What Writing a ‘Bad’ Story Really Says About You

We’ve all written stories we aren’t proud of. *cringe*


How do you define a ‘bad’ story? Something filled with cliches and predictable events? So many plot holes you can’t even finish it? Dialogue so shallow and robotic you can’t even get into the real story at all? Maybe it’s too overdone. Maybe it’s too confusing.

It’s embarrassing … whether you’re the one who wrote it or not. Really! Tell me I’m not the only one who gets red-faced when reading something someone else has written that just isn’t good. I feel bad! I want to fix it. When it’s your own work, you can … but not everyone is willing to try.

The thing is, whether you’re told your story is bad or you figure it out by reading it back to yourself, it’s not a good feeling. No matter how many years you’ve been a writer. Yes, I write bad stories too. Sometimes the ideas you have in your head just don’t translate that well onto paper. It happens.

Sometimes it almost feels like you’ve failed somehow. And that’s often a hard truth to swallow.

So you wrote a ‘bad’ story. What does that say about you, as a writer?

Nothing. Just that you tried.

You were brave enough to write something even knowing other people might not like it.

You were strong enough to overcome your fear of creating something no one would ever read.

You wrote something. There are people out there who would give anything to be able to write a story from start to finish, but for whatever reason, can’t.

You created a thing you thought of yourself. Ideas come from all over. It doesn’t matter if it isn’t great. It doesn’t matter if it’s similar to something that’s already been done. It doesn’t matter if it needs work – all stories can and should be edited to make them better. Maybe there’s no such thing as a ‘bad’ story. Maybe we should call them underdeveloped. Rough drafts. Works in progress.

‘Bad’ implies you don’t have potential. And that is absolutely not true. Every writer starts in the exact same place – not knowing their native language well enough to craft a skillfully constructed work of art. But they practice. They learn. They get better. They learn what works and what doesn’t, what makes a story unique and what makes it stand out in a not so good way. The only way to never improve as a writer is to stop writing.

You wrote a story you know could be better. You have three options from here:

  1. Don’t ever write anything again.
  2. Rewrite the story and figure out how to make it better.
  3. Use that story as a reference point and move on to writing something else.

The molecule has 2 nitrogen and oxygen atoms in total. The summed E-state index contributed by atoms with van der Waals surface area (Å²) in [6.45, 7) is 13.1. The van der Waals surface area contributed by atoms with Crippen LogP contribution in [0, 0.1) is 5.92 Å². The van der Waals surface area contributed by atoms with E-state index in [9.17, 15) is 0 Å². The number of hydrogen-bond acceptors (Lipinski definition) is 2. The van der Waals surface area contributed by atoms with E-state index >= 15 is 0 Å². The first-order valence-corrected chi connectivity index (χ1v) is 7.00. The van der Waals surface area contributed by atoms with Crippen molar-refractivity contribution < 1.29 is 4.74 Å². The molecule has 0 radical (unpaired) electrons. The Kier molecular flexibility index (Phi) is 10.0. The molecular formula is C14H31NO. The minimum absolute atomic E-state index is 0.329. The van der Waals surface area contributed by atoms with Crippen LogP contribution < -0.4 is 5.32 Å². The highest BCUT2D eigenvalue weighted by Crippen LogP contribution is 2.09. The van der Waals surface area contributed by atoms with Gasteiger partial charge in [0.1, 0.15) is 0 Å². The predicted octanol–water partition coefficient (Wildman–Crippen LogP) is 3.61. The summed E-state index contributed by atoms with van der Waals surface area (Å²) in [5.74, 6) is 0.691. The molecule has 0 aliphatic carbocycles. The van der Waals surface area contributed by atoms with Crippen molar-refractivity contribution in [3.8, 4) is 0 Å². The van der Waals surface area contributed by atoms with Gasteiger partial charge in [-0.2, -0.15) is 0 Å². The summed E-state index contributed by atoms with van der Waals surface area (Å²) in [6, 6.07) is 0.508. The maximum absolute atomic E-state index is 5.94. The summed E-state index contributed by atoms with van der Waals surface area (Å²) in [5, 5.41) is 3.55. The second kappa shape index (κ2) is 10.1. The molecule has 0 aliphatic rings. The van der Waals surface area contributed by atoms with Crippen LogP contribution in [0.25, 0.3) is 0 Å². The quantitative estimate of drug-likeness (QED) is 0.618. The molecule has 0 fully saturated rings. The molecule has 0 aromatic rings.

I write stories all the time that aren’t that great. I know that. It doesn’t make me a ‘bad’ writer. It doesn’t make me a time-waster. Every time I come across a bad writing habit, or I find something about that story I really don’t like, I make it a point to write another story that purposely does that one thing better, or I try to ‘undo’ that bad habit as I’m writing that new thing.

I think everyone starts out writing very, very rough drafts. We will always start out writing stories that aren’t that great … but the more often we write stories, the less noticeable those flaws become. We still notice them, and so do professionals like editors, educators and other writers. That’s why writing is such an exhausting process. You don’t just write something once and that’s it. You either write the same story multiple times over until it’s the best it can be, or you take note of both the flaws and triumphs of a story and keep them in mind while writing something else.

Writing a ‘bad’ story, really, just makes you normal. We have all done it, and will continue to do it. What makes you exceptional is the choice to try, and then try again … and again. The writers who make it, they know they aren’t perfect. But they keep writing anyway. Failure does not define how good you are at something. Whether or not you’re willing to get back up and keep going? That does.

Meg is the creator of Novelty Revisions, dedicated to helping writers put their ideas into words. She is a freelance writer and an eight-time NaNoWriMo winner with work published in Teen Ink, Success Story, Lifehack and USA TODAY College. Follow Meg on Twitter for tweets about writing, food and nerdy things.